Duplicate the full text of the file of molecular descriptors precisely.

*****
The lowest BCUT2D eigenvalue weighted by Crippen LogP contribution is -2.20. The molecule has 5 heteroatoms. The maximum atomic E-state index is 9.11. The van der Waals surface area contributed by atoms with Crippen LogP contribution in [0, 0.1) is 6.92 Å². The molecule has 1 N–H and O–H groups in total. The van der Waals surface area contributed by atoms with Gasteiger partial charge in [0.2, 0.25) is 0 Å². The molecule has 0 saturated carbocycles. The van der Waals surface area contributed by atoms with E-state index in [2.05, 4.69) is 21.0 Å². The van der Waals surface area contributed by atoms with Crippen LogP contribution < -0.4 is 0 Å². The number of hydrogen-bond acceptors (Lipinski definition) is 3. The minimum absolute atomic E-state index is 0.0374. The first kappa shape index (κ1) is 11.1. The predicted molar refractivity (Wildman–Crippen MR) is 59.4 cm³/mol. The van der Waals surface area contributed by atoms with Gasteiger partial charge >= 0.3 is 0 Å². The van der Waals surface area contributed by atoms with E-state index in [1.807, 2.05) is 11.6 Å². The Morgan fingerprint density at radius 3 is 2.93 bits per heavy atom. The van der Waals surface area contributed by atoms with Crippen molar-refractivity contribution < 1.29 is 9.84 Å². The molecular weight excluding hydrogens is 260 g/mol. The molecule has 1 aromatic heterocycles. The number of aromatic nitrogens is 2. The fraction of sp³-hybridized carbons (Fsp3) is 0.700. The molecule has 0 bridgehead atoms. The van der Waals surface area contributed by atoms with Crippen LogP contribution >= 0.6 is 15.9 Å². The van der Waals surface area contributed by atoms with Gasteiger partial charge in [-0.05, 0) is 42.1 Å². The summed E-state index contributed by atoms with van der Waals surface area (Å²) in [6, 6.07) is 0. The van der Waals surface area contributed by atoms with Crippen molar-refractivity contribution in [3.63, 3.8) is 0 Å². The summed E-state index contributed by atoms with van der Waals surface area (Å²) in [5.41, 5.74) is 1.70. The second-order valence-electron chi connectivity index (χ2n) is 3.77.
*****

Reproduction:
The lowest BCUT2D eigenvalue weighted by Crippen LogP contribution is -2.20. The molecule has 5 heteroatoms. The maximum atomic E-state index is 9.11. The van der Waals surface area contributed by atoms with Crippen LogP contribution in [0, 0.1) is 6.92 Å². The molecule has 1 N–H and O–H groups in total. The van der Waals surface area contributed by atoms with Gasteiger partial charge in [0.2, 0.25) is 0 Å². The molecule has 0 saturated carbocycles. The van der Waals surface area contributed by atoms with E-state index in [2.05, 4.69) is 21.0 Å². The van der Waals surface area contributed by atoms with Crippen LogP contribution < -0.4 is 0 Å². The number of hydrogen-bond acceptors (Lipinski definition) is 3. The minimum absolute atomic E-state index is 0.0374. The first kappa shape index (κ1) is 11.1. The predicted molar refractivity (Wildman–Crippen MR) is 59.4 cm³/mol. The van der Waals surface area contributed by atoms with Gasteiger partial charge >= 0.3 is 0 Å². The van der Waals surface area contributed by atoms with E-state index in [1.807, 2.05) is 11.6 Å². The Morgan fingerprint density at radius 3 is 2.93 bits per heavy atom. The van der Waals surface area contributed by atoms with Crippen molar-refractivity contribution < 1.29 is 9.84 Å². The molecular weight excluding hydrogens is 260 g/mol. The molecule has 1 aromatic heterocycles. The number of aromatic nitrogens is 2. The fraction of sp³-hybridized carbons (Fsp3) is 0.700. The molecule has 0 bridgehead atoms. The van der Waals surface area contributed by atoms with Crippen LogP contribution >= 0.6 is 15.9 Å². The van der Waals surface area contributed by atoms with Gasteiger partial charge in [-0.05, 0) is 42.1 Å². The summed E-state index contributed by atoms with van der Waals surface area (Å²) in [6, 6.07) is 0. The van der Waals surface area contributed by atoms with Crippen molar-refractivity contribution in [3.63, 3.8) is 0 Å². The summed E-state index contributed by atoms with van der Waals surface area (Å²) in [5.41, 5.74) is 1.70. The second-order valence-electron chi connectivity index (χ2n) is 3.77.